Ro Khanna is running for California’s U.S. House of Representatives’ 17th District seat, challenging incumbent Mike Honda. I spoke briefly with Ro Khanna over the phone about his thoughts on entering politics, the challenges facing the United States and the Indian-American community, and how he intends to make improvements to our society.
Khanna is an Indian-American economics lecturer at Stanford University and the former deputy assistant secretary of commerce under President Obama. His father was a chemical engineer and his mother was a substitute teacher. His grandfather, Amarnath Vidyalankar, was a freedom fighter during the Indian independence movement.
Why do you want to become a congressman? Why did you choose to enter politics?
I think public service is a very important calling. And in this time in our country’s history, we have major challenges. How are we going to give the next generation an equal shot at the American dream? How are we going to prepare people for the skills they are going to need to succeed in an economy where you have more machines and robots and which is very global in nature? And I have a lot of ideas about the type of education we need, such as universal preschool, the type of curriculum we need, the type of…how to make college more affordable, how to have collaborative learning, giving people the skills to have the jobs of the future. And these are areas where I believe I can have an impact on the country. Also make Silicon Valley, the district I represent, with Apple, Google, Intel, Yahoo, Cisco, Linkedin…it has been a leader for incredible innovation for the world. And I want that valley to have a bigger role in market politics, thinking about how we can prepare people for leading.
You have an opponent in the general election who is the incumbent, Representative Honda. Why should others choose to vote for you over your opponent?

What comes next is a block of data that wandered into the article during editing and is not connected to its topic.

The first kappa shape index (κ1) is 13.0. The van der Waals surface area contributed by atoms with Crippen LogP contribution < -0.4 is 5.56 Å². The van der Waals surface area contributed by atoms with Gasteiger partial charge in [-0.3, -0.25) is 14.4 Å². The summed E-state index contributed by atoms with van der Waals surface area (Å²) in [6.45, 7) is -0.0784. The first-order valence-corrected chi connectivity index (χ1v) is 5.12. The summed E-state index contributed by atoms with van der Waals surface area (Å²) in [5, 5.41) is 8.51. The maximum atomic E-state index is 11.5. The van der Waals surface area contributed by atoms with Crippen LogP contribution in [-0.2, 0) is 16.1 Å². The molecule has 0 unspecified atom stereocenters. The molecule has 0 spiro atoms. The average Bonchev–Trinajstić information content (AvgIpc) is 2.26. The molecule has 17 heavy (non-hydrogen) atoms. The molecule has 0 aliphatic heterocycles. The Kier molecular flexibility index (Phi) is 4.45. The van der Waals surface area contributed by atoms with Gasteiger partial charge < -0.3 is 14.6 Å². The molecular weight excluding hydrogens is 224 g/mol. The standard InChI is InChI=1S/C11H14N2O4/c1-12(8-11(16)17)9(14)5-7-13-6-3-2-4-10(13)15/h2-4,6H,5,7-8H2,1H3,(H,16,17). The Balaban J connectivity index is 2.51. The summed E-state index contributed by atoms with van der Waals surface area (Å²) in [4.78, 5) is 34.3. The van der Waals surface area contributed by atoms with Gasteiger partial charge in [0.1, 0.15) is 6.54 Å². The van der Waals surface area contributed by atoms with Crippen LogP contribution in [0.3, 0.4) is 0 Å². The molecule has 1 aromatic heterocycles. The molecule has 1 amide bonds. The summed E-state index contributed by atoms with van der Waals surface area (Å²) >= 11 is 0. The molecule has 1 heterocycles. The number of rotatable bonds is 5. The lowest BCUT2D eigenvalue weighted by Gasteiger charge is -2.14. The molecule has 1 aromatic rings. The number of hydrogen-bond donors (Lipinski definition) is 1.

Yeah, well, you know, we won the primary over him, and one of the reasons is that there’s a major ethics scandal where he’s…there’s been a 6-0 finding by the Office of Congressional Ethics that he broke federal law and was giving special favors to donors. So people don’t like that type of quid pro quo politics and corruption. President Obama has refused to endorse him. Hillary Clinton has refused to endorse him. And there’s a sense that people want integrity. They want a person who is going to be representing the district, not special interests. And I’m one of ten federal candidates who dono’t take a dime from lobbyists, corporations, or political action committees.
Transitioning into public policy issues, I noticed there are a couple of policy areas that weren’t mentioned on your website, particularly regarding foreign policy and national security. I was wondering if you could summarize your general beliefs about foreign policy. What do you look at when you’re looking at a foreign policy issue, what foreign policy issues do you think are the most significant, and how do you think we should deal with those issues?
I tend to be very much a human rights-building, diplomacy, peace…I support President Obama’s vision of engagement and dialogue. I was supportive of his engagement with Iran and trying to find a peaceful solution. I’ve been supportive of his efforts to try to find peace in the Middle East. So in general, I take the view that America should stand up for human rights and help engage the dialogue around the world and I’m very skeptical of committing our ground troops and I don’t think…we’ve been in a perpetual war for over a decade and I’m really concerned about that.
Something that is a concern to South Asians, especially Pakistani-Americans, is that rather than committing ground troops, the U.S. tends to rely significantly on airstrikes, which often kill innocent civilians.
Yeah, I’ve been critical of that. I think…some of the drone program has been excessive and the civilian casualties…it’s created a generation of people who are going to hate the United States. And, you know…I think we have to be much more circumspect about the innocent lives that are lost with those drone strikes. And I do think I will speak out very strongly for human rights concerns when in Congress.